The recently published study investigated different scenarios for the extension of bioenergy in a newly developed computer model to gain a better understanding of the complex relationships at the regional landscape scale and to identify and analyse the resulting ecological risks. Different variants of accompanying nature conservation measures were also investigated in order to develop options for the reduction of the risks. For the example of the Eurasian Skylark (Alauda arvensis), it was shown with the help of this computer model that typical consequences of the extended cultivation of energy crops, such as the thinning of the spectrum of cultivated crops and increasing spatial agglomeration to large-scale monocultures, can have negative effects on the field bird populations. These tendencies in today's intensive agriculture can be partly counteracted by the preservation of remaining nearly natural areas and field margins. However, it was also shown that both the extent of the resulting risks and the effectiveness of the counteracting conservation measures depend upon the structure of the particular agricultural landscape and the size of the fields. The larger and more homogeneous the landscape, the more important is the conservation of highly diverse nearly natural areas and field margins.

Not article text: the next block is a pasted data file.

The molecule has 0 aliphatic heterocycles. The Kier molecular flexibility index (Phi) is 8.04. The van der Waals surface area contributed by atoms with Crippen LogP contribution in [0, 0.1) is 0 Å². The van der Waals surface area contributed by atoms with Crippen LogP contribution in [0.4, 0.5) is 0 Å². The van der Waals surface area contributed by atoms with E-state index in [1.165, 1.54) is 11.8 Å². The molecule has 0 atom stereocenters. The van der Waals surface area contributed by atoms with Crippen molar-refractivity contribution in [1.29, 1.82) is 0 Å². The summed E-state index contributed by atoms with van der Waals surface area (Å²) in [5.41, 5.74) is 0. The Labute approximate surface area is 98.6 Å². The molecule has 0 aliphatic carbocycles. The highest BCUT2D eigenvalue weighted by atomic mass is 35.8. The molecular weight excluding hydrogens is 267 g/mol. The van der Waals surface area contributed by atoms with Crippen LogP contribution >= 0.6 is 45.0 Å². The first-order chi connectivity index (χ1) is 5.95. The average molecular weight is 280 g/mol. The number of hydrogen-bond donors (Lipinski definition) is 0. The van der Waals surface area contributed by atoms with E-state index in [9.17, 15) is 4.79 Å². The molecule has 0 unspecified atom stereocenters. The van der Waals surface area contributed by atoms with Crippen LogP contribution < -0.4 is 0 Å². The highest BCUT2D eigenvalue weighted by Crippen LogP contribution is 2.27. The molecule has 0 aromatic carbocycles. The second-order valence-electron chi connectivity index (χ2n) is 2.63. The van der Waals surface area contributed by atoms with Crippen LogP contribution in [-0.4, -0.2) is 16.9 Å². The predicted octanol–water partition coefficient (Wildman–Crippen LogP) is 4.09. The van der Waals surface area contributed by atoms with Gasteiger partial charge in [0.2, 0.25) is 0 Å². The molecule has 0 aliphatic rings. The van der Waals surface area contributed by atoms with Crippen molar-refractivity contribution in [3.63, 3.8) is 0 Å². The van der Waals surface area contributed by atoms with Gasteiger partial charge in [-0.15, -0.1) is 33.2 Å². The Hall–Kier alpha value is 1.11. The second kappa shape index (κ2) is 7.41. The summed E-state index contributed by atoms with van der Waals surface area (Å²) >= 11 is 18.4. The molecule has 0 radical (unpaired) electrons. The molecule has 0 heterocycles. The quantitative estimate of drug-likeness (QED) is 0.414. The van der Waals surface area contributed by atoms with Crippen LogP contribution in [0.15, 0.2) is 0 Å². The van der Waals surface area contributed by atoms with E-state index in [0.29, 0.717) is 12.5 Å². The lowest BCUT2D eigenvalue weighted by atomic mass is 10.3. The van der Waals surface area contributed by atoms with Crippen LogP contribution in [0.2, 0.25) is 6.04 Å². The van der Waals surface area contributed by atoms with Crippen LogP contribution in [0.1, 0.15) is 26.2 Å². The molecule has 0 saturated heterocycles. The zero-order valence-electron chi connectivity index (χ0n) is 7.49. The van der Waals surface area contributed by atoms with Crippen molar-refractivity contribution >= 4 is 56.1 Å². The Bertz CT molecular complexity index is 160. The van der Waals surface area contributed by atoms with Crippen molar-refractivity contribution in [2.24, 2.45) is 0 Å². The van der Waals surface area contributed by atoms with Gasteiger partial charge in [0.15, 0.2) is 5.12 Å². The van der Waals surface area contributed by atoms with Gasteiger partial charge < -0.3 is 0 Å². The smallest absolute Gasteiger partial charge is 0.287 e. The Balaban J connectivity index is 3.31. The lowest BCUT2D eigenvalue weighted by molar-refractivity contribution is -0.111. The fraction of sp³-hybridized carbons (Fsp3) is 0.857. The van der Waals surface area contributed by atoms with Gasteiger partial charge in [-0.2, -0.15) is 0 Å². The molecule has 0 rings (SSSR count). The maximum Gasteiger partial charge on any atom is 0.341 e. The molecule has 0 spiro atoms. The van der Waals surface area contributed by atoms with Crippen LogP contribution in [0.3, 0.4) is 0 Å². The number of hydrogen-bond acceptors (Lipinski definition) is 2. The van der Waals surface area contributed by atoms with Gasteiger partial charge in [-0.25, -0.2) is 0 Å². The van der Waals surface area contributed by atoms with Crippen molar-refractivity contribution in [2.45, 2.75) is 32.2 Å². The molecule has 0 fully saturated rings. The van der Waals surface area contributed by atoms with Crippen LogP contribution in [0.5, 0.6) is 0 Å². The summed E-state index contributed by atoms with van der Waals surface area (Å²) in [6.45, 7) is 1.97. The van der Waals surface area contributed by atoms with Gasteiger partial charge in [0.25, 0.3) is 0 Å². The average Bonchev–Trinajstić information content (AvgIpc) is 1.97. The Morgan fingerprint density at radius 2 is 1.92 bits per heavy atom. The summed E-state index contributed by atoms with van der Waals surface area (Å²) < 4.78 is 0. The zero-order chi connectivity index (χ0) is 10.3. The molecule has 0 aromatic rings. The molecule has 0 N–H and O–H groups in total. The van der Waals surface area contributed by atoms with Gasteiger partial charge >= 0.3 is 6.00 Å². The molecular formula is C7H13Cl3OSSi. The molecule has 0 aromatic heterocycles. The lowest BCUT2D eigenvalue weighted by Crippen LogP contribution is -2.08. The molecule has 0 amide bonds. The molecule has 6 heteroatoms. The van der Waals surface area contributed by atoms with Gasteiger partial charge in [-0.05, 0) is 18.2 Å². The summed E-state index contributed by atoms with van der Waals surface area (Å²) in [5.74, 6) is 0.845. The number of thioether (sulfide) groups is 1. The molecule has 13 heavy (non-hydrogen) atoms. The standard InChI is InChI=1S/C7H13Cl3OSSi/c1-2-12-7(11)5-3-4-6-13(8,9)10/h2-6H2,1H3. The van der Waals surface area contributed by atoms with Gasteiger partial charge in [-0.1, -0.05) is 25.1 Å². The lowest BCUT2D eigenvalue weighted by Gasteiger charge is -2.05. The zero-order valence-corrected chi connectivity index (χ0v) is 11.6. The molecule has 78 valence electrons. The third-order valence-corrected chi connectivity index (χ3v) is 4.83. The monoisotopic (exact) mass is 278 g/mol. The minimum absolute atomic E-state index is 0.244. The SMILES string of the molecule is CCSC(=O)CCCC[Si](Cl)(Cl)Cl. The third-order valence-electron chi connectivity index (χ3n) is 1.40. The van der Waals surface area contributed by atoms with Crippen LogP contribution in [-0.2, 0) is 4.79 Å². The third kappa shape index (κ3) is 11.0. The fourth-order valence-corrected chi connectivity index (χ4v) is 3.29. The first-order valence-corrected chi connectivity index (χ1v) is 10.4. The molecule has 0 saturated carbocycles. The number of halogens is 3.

The Eurasian skylark is the most common open land field bird in central Europe. The intensification of agriculture in recent years has resulted in a decline of around one third in their numbers. "The Eurasian skylark is a type of indicator for the ecological state of many regions used for agriculture, because they have settled in differe
|Contact: Tilo Arnhold|
Helmholtz Association of German Research Centres